It’s an opioid.
Opioids are powerful painkillers.
Heroin is highly addictive and its users crave it.
In the 1960’s, most heroin users claimed they had not used other drugs before trying heroin.
In the 2000’s, 75% of heroin users in treatment programs said they first abused prescription opioids (Oxycontin, Hydrocodone, Vicodin, etc.).
During that time period, the most commonly prescribed and abused opioid pain relievers, such as oxycodone and hydrocodone, were involved in more overdose deaths than any other opioid type.
So the government cracked down “over-prescribing” painkillers.
As a result, addicts, including some of the everyday moms and pops who’d developed their addictions due to treatments for chronic pain, etc., then turned to the easier to get and less expensive heroin.
It’s believed that 1 in 4 people in Huntington, W. Va, for example, is addicted to heroin or some other opioid.
Heroin dealers, as an attempt to increase potency, up the profits, and possibly to increase the number of addicted users, began “cutting” their products with fentanyl, the most potent opioid available for medical use. Actually, Fentanyl that’s produced in illicit clandestine labs can be up to 100 times more powerful than morphine and 30-50 times more powerful than heroin. It’s lethal even at small doses.
Needless to say, heroin mixed with Fentanyl is a deadly combination. In Massachusetts alone, the number of opioid-related deaths in the first half of 2016 was estimated to be as high as 986, a 26 percent increase over the first six months of 2015.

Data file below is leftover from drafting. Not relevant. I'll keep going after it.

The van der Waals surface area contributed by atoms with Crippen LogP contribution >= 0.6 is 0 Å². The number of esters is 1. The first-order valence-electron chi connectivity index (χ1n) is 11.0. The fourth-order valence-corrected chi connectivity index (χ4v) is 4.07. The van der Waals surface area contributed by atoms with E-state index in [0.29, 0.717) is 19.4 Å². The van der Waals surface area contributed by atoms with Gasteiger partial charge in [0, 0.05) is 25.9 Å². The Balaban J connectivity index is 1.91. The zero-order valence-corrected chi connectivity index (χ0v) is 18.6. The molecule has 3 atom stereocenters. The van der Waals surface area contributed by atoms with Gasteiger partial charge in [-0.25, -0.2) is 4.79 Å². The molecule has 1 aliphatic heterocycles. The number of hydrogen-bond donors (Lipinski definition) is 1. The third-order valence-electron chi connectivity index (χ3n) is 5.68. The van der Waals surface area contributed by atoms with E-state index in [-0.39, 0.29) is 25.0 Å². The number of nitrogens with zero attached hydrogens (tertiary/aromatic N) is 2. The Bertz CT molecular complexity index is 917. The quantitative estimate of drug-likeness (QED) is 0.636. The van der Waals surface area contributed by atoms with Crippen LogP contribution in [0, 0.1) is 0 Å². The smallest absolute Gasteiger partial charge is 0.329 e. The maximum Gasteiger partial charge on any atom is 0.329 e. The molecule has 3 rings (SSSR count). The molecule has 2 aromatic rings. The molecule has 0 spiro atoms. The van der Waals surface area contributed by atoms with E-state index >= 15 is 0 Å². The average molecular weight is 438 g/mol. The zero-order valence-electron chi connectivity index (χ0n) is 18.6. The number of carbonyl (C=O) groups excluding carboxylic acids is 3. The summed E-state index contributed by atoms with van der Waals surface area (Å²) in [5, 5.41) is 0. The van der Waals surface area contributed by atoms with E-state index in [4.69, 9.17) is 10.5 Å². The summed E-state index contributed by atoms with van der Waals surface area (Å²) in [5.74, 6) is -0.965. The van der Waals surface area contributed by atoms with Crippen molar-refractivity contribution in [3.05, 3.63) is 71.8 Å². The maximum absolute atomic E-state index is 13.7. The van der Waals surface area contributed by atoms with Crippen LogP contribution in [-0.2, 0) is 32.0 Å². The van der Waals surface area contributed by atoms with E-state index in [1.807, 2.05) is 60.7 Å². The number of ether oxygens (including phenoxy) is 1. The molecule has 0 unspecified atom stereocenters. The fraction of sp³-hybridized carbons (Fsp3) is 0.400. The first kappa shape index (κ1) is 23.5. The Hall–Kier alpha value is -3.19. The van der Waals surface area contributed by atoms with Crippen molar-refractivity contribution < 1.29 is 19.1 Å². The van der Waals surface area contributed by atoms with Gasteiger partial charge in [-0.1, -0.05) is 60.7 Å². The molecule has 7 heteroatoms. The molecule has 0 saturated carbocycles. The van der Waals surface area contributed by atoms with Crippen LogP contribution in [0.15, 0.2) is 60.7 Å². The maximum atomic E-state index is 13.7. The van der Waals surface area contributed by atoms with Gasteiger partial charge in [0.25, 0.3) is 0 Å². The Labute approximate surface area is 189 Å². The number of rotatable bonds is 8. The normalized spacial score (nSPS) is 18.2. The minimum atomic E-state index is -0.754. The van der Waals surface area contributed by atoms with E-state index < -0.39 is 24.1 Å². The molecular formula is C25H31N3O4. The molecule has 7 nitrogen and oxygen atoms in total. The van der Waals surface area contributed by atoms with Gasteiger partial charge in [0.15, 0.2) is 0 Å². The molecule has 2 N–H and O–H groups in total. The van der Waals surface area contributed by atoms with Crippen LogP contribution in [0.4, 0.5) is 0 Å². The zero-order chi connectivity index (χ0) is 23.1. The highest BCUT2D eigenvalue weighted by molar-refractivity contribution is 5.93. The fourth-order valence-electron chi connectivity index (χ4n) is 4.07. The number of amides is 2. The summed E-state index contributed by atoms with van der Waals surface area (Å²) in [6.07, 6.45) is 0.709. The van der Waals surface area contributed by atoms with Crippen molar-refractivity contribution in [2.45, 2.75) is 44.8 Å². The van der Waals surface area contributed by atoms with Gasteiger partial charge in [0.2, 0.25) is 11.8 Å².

Now, to further add to the trouble, there’s a new “elephant” in the room—Carfentanil, a synthetic opioid thats’s so potent that just a few granules the size of grains of salt can be lethal.
Carfentanil is an analog of Fentanyl, which means it’s sort of the same synthetic drug but with a twist, and in this case the twist is that Carfentanil is one of the most potent opioids known to man—10,000 times stronger than morphine (100 times stronger than Fentanyl). It is used as a tranquilizer for large animals, such as elephants. It’s use/abuse by humans is extremely deadly. But, dealers have turned to the synthetics because they’re easy and cheap to produce, unlike having to tend to poppy fields and the subsequent conversion to morphine and heroin.
To compound this new trend, users are often buying Carfentanil laced with heroin instead of heroin laced/cut with another substance.
According to a recent Times Magazine article on the subject, approximately 300 people in just four states have overdosed within the past 30 days from heroin laced with Carfentanil and/or Fentanyl. In Hamilton County, Ohio alone, 48 people overdosed in a single day.
Since only a few specks of Carfentanil can be deadly, first responders have a fear of accidentally ingesting the drug and overdosing when helping patients.
The problem has grown to such overwhelming proportions that many police and EMS personnel now carry Narcan, a powerful nasal spray that counteracts opioid overdose. It’s use has now become so commonplace that a new slang term—Narcanned—has emerged.
“Man, I was so out of it last night the cops ‘narcanned’ me.”
“I’ve been narcanned four times in the past thirty days.”
What’s the solution? Well, I wish I had the answer because this terrible trend is hitting us all, and loved ones are dying. Because, well, sometimes “narcanning” simply doesn’t work.